26 hours of travel, 5 days of wet mud and freezing rain, 3 langauge barriers (English, Spanish, Quechua), and whole potatoes for every meal. This trip was not what we expected. But, on our last night here, we are overwhelmed by how much the experience has impacted us. We have pushed ourselves beyond our comfort zones, grown individually as world service leaders, built meaningful relationships with our teachers outside of our classrooms, and grown even closer to the girls we've known all of our lives. Needless to say, this trip has changed us for the better, and we plan on reflecting this change as we make our journey home. Thanks to everyone that made this trip possible, it was incredible.

Shoutout to Emily and Ivy, (we spent all your money) we miss you dearly. Also, ML, Sarah says she loves you.

                 Love, Maggie and VK

P.S. we hope you enjoy our Ode to Machu Picchu

5 o'clock rise and shine,
5:40 out the door,
Duck tails, a single file line,
On the train in an hour more

After that we met our guide, 
A nice man named Willy,
Who led us on a crazy bus ride,
We know, it sounds a little silly

At last, we opened our eyes to the ancient city,
And saw a lot of llamas,
The stone remains were very pretty,
This poem has a lot of commas

please, please no eating!"
Apparently our picnic was not welcome,
And the ruins were not a place for our meeting

Though the mountain gave us sunburn,
The tour was something we would need,
We definitely had much to learn,
And now the world is ours to lead

Sunday, June 10, 2012

Alyssa and Bridget´s Amazing Awesome Analysis

One of my favorite memories in Patacancha was when Sarah and I headed home after building a greenhouse. As we began to head up the mountain to our home, we saw our host brothers and sister waving wildly and yelling "Hola" from our porch. This is the moment when I realized there was no longer a barrier between us Americans and the Peruvians. The fact that we spoke different languages didn´t mean a thing because a smile is the same in every language.That whole afternoon we taught Alberto and Rolando how to play football americano and cards, and we showed Medalee how to jumprope and blow bubbles. When our games were interrupted by a dinner of potatoes and tea, the whole family (including ceil, virginia, and their grandmother) connected by telling jokes. Despite the freezing weather, lack of showers, sleep, and variety of food....Patacancha is a place I will never forget!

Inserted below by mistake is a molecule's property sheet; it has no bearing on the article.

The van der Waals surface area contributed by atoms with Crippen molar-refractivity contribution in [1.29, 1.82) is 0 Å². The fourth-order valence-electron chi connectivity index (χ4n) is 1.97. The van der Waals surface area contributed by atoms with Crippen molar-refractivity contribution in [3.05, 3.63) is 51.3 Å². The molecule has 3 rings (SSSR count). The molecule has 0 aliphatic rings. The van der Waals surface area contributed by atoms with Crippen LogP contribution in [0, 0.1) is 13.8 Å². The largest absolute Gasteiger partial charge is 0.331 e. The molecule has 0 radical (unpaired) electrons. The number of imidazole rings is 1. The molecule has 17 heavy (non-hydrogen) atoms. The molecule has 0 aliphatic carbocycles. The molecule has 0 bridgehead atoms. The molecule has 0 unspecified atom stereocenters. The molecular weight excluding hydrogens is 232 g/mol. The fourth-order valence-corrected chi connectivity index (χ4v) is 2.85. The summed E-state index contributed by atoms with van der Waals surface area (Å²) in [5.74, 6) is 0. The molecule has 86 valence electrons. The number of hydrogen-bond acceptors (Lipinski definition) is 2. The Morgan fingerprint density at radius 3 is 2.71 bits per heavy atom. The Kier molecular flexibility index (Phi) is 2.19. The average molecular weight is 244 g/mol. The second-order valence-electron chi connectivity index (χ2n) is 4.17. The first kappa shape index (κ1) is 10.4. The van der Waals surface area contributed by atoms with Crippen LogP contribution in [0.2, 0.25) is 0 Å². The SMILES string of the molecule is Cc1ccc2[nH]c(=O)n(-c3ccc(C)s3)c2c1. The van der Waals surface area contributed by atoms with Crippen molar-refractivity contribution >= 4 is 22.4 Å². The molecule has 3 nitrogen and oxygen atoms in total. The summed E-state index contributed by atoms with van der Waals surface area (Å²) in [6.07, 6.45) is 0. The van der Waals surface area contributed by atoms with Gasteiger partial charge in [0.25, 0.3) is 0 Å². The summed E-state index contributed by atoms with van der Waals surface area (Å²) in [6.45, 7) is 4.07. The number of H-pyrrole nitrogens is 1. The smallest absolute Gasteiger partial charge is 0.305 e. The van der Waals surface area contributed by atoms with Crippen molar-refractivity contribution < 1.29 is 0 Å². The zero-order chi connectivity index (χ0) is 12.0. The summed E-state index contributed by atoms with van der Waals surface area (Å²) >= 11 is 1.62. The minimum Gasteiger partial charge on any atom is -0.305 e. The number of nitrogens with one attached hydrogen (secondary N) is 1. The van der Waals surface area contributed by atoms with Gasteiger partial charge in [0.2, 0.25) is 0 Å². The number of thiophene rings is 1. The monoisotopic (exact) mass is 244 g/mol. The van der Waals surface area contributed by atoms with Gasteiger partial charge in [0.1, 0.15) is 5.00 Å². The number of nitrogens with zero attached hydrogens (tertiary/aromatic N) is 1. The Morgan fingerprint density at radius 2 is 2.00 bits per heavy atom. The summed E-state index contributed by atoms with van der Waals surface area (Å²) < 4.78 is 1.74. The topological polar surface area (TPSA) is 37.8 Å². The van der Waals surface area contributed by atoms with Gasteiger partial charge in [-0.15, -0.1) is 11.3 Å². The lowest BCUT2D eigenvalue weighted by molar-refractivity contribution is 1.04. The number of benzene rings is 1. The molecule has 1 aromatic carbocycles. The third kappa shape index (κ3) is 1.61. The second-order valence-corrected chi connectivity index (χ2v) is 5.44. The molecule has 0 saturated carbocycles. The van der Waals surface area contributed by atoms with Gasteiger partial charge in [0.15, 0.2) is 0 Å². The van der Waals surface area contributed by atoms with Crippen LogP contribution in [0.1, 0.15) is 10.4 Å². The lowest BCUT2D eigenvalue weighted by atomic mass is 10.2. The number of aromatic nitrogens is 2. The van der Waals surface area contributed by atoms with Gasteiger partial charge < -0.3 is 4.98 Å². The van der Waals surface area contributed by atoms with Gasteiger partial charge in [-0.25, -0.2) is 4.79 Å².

YOPO (s/o to Maggie Hayes)

I can honestly say this has been the greatest experience of my life and I think many of the other girl would agree with me. Being in Patacancha made all of us realize how truly blessed we are in  America. I can honestly say I never saw a person cry in Patacancha even while they are going through the hardest times. We take every little thing we have for granted and it is easy to see when the people in Patacancha are smiling every second of the day regardless of how rough their lives are. Char and I spent lots of time sitting in the kitchen with our family in the freezing cold, but every time we looked up there was atleast one person in their family smiling at us. We all got alot more out of this trip than we were expecting and have grown closer to one another through the huge changes in our lifestyle the past days.    
 - Bridget


Thursday, June 7, 2012

Greetings from Patacancha!

Our students are mid-way through the construction of three greenhouses and are looking forward to completing a project that has connections to the nutrition and diet needs of the communities here in Patacancha. Learning about micro-climates and what it takes to ensure a variety of food for community health needs has been eye opening for the girls. In the middle of all of this, the girls are loving their homestay families. Today the girls all walked to school with the children from their families. It was an amazing sight to see them wind their way down the mountains with these young students--quite a different experience than hopping on 240 to school or going through the carpool line!

The girls are immersed in experience where they are utilizing their skills in Spanish, but they also had an opportunity to take part in a Quechua lesson. By the end of the lesson they had mastered some basic conversational tools that will enable them to deepen their connections with their families.

Tomorrow the girls will again work towards the completion of the greenhouses and in the afternoon they are all looking forward to a weaving lesson with the women from the Awamaki weaving cooperative. The girls are very excited to have a hands on opportunity to learn from-- and with --these amazing women.

We will write more when we return to Ollantaytambo on Sunday. We will regroup there before we head to Machu Picchu on Monday morning.

We have so much more to share and look forward to being able to put our updated on the blog on Sunday!

Until then, tupanchiscama (goodbye in Quechua!) :-)
The team from Hutchison and Adela and Savannah

Tuesday, June 5, 2012

Good Morning from Ollantaytambo

Greetings from a gorgeous morning in Ollantaytambo, Peru!